I've gotten into this cycle of online checking, which sounds somewhat OCD-ish, but I'm not sure it's a real problem. It's not necessarily as irrational as some other compulsions I could have, like continually checking to see if the stove/oven has spontaneously ignited itself or developed gas leaks. My checking has a slight basis in reality, at least—if you check the same stuff enough, especially things with dynamic content like message boards, blogs, and email inboxes, you're bound to get a hit at some point.
As I understand it, computers and the Internet really don't have as much importance in most people's lives as they do in mine—but how much easier would things be if you could, with a bit of finagling, manage to pull up information amounting to a dossier of sorts on whoever you wanted? It's another fulfillment thing, I suppose, wanting to feel like I'm just so clever for being able to divine secrets no one else can. [shrugs] More questing for gnosis, perhaps.
I suppose it's rather disconcerting to know that people can find you if they so choose, though, as that's a bit counter to the anonymity that's held up as being somewhat core to the whole Internet endeavor. Look at the title of this very blog, for instance—my very paranoia at being found altogether too easily after these past few years of near-constant Internet connection and linking led me to dub everything "B27." (Which was an utterly futile effort, really, since Google's indexing is still largely based upon incoming links and the movements of angels through the ether. Most of the current links to me, at least, still have my name plastered all over 'em, so as I don't know what the angels are doing, I'm apparently not getting much out of this name-changing endeavor besides the catchy name.)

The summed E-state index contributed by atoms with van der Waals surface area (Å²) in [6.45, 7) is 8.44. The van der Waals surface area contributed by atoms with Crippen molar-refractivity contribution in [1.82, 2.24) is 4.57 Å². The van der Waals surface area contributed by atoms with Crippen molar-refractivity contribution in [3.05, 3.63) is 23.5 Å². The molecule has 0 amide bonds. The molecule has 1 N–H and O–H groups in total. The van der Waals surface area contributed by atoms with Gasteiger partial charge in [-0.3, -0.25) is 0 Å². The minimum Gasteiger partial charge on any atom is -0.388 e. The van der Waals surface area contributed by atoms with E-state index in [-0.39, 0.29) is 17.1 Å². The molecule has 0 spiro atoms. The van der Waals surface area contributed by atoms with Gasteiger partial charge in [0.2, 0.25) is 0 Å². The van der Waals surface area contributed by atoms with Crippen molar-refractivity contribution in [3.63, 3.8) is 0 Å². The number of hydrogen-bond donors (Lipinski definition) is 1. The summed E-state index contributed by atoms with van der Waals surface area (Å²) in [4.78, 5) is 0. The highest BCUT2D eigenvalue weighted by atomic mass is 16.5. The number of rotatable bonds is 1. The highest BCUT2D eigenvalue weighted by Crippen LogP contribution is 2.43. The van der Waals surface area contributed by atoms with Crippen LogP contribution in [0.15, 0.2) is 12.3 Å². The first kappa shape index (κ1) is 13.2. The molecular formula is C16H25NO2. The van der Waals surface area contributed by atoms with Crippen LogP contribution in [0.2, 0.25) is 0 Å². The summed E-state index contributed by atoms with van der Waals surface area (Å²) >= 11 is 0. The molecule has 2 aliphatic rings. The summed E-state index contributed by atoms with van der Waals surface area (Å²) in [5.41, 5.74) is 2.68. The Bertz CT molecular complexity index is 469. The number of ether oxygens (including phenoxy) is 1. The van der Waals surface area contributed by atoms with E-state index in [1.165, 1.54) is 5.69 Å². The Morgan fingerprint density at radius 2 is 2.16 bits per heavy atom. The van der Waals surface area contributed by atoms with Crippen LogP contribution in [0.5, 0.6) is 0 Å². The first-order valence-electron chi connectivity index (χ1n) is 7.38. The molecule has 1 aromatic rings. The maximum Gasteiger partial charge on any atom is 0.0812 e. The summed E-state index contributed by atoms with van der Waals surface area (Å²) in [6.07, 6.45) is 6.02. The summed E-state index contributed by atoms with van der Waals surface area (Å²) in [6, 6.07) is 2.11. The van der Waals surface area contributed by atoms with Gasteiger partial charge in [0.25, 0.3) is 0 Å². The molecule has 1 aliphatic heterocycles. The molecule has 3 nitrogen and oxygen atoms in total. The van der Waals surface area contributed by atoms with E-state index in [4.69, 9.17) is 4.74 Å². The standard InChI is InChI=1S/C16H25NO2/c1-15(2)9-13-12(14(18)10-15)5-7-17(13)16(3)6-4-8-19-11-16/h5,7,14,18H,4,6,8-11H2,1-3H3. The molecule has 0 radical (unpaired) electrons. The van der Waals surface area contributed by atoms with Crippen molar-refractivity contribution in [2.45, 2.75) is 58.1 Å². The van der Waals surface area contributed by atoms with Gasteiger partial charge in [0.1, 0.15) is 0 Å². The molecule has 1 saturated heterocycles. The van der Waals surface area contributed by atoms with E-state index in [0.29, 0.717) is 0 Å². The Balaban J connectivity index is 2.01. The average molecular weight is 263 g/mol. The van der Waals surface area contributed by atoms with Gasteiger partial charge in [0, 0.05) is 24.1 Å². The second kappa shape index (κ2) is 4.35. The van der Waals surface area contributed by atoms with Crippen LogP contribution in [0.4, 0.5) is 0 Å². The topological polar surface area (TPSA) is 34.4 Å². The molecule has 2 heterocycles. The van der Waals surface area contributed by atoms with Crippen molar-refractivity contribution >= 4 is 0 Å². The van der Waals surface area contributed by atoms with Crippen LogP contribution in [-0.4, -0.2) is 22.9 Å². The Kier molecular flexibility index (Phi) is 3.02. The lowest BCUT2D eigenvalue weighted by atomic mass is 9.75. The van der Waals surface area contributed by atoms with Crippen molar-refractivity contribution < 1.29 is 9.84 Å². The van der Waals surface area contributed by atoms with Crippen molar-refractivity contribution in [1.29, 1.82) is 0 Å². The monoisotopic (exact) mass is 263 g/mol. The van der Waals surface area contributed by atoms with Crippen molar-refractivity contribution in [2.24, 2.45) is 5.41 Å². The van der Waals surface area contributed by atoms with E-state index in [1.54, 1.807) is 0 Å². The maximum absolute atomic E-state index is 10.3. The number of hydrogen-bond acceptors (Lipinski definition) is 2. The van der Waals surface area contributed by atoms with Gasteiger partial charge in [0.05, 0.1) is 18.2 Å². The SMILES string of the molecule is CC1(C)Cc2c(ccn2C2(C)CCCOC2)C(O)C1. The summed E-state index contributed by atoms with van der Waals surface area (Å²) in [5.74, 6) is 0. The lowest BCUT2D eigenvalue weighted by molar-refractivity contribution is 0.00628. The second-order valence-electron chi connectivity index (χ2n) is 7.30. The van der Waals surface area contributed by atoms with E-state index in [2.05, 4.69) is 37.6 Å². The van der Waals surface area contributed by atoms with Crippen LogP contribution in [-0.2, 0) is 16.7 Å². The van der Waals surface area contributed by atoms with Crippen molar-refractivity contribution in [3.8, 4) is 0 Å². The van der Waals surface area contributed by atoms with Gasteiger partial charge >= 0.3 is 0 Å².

I'd still like it a lot, though, if I could use the Internet to find out, say, what happened to that one guy who used to be in such-and-such class with me in such-and-such year, or where that chick went when she graduated the year before me and moved to such-and-such place. The Internet's promise is paradoxical, as others have surely mentioned before—we're promised both ultimate anonymity and ultimate access to information. I'm guessing this is only an apparent paradox, as these quantities surely move in utterly different planes, but it still leaves me in a bit of a quandary. I'd like to be "known," to be (in)famous in some sense, and the Internet seems to be a good way to achieve such status—but the costs of such infamy are as of yet unknown. Once one is known, there're problems of audience and censorship, among other things. It's far easier to remain utterly anonymous as one of the 50,000 people with poorly coded, derelict, and abandoned AOL Homesites than to get attention. One of the few proven ways to remain relatively anonymous online, y'know, so long as you're not a name-brand pundit, is to just stay off the Internet altogether.
Then again, once these things are done, all these piddly details take on lesser significance. My name has been out there for a good four years now—it's really too late to do anything about that. I think I used to take more care with my name, though, than I have in the past however-long. (The "past however-long" being a term that largely refers to the period of time spanning from approximately September 15th, 2003, until now.) I just wonder what the cost will be of recklessly maintaining this online bastion.
While it's inconvenient for me, perhaps the people I can't find records on are verily better off.